Publisher: Mariner Books
Publishing Date: 2016
No. of Pages: 131
Paris in the 1960s was a city rife with suspicion and barely suppressed violence. Amid this tension, Jean, a young writer adrift, met and fell for Dannie, an enigmatic woman fleeing a troubled past. A half century later, with his old black notebook as a guide, he retraces this fateful period in his life, recounting how, through Dannie, he became mixed up with a group of unsavory characters connected by a shadowy crime. Soon Jean, too, was a person of interest to the detective pursing their case – a detective who would finally provide the key to Dannie’s darkest secret.
The Black Notebook bears all the hallmarks of this literary master’s unsettling and intensely atmospheric style. Patric Modiano invites us into his unique world, a Paris infused with melancholy, uncertain danger, and the fading echoes of lost love.
Title: Elizabeth Costello
Author: J.M. Coetzee
Publishing Date: 2003
No. of Pages: 230
In 1982, J.M. Coetzee dazzled the literary world with his novel Waiting for the Barbarians. Five novels and two Booker Prizes later, Coetzee is a writer of international stature. Now, in his first work of fiction since the New York Times bestselling Disgrace, he has crafted an unusual and deeply affecting tale.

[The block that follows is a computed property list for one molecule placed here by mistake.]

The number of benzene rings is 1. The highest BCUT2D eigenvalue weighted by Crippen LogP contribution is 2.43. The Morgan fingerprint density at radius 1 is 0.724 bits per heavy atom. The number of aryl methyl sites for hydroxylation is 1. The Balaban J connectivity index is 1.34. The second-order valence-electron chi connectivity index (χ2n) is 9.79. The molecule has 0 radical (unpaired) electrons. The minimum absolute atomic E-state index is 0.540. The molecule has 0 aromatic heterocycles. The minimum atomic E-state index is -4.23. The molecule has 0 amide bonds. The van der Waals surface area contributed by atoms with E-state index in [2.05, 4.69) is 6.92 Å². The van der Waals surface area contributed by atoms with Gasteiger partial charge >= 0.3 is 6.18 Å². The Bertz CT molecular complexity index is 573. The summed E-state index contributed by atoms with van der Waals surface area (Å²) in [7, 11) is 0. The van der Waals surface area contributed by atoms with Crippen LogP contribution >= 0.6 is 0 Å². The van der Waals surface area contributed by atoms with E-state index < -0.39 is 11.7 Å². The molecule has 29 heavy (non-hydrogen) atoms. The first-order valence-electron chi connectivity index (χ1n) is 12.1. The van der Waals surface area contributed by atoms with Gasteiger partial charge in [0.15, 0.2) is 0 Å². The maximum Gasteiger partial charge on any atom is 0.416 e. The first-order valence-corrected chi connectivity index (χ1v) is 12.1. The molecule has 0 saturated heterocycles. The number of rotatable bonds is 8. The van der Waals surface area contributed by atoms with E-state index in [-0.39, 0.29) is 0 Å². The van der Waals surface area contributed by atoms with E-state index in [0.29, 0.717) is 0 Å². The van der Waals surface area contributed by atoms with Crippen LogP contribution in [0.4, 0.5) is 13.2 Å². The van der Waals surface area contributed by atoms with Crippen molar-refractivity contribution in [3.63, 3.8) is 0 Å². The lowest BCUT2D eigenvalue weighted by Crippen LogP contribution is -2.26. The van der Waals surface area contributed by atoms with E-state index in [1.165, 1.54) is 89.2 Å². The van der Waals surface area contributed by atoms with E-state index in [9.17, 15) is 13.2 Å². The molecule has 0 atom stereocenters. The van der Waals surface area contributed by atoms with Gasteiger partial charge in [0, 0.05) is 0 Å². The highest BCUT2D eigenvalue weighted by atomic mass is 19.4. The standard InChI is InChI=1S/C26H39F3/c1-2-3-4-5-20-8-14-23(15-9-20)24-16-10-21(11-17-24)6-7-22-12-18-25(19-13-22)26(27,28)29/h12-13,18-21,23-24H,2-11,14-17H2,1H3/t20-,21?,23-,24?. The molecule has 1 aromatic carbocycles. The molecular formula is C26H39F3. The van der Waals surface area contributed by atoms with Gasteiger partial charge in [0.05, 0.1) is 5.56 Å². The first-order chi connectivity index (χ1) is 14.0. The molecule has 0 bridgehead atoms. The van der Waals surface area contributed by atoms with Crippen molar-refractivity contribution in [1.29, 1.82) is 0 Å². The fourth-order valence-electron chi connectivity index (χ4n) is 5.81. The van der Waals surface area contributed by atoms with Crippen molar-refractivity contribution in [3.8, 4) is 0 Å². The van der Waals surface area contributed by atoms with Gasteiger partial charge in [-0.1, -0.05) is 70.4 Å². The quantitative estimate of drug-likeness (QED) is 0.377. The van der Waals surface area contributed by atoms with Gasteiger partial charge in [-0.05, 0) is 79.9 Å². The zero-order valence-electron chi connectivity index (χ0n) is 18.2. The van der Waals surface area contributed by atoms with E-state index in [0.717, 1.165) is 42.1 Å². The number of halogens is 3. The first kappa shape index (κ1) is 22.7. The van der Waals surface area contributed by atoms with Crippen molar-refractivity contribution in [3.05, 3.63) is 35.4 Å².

Elizabeth Costello is a distinguished and aging Australian novelist whose life is revealed through an ingenious series of eight formal addresses. From an award-acceptance speech at a New England liberal arts college to a lecture on evil in Amsterdam and a sexually charged reading by the poet Robert Duncan, Coetzee draws the reader inexorably towards its astonishing conclusion.
Title: Chronicles from the Land of the Happiest People on Earth
Author: Wole Soyinka
Publisher: Pantheon Books
Publishing Date: 2021
No. of Pages: 444
The first Black winner of the Nobel Prize in Literature gives us a tour de force, his first novel in nearly half a century: a savagely satiric, gleefully irreverent, rollicking fictional meditation on how power and greed can corrupt the soul of a nation.
In an imaginary Nigeria, a cunning entrepreneur is selling body parts stolen from Dr. Menka’s hospital for use in ritualistic practices. Dr. Menka shares the grisly news with his oldest college friend, bon viveur, star engineer, and Yoruba royal, Duyole Pitan-Payne. The life of every party, Duyole is about to assume a prestigious post at the United Nations in New York, but it now seems that someone is determined that he not make it there. And neither Menka nor Duyole knows why, or how close the enemy is, or how powerful.
Chronicles from the Land of the Happiest People on Earth is at once a literary hoot, a crafty whodunit, and a scathing indictment of political and social corruption. It is a stirring call to arms against the abuse of power from one of our fiercest political activists, who also happens to be a global literary giant.
Title: When We Were Orphans
Author: Kazuo Ishiguro
Publisher: Vintage International
Publishing Date: October 2001
No. of Pages: 336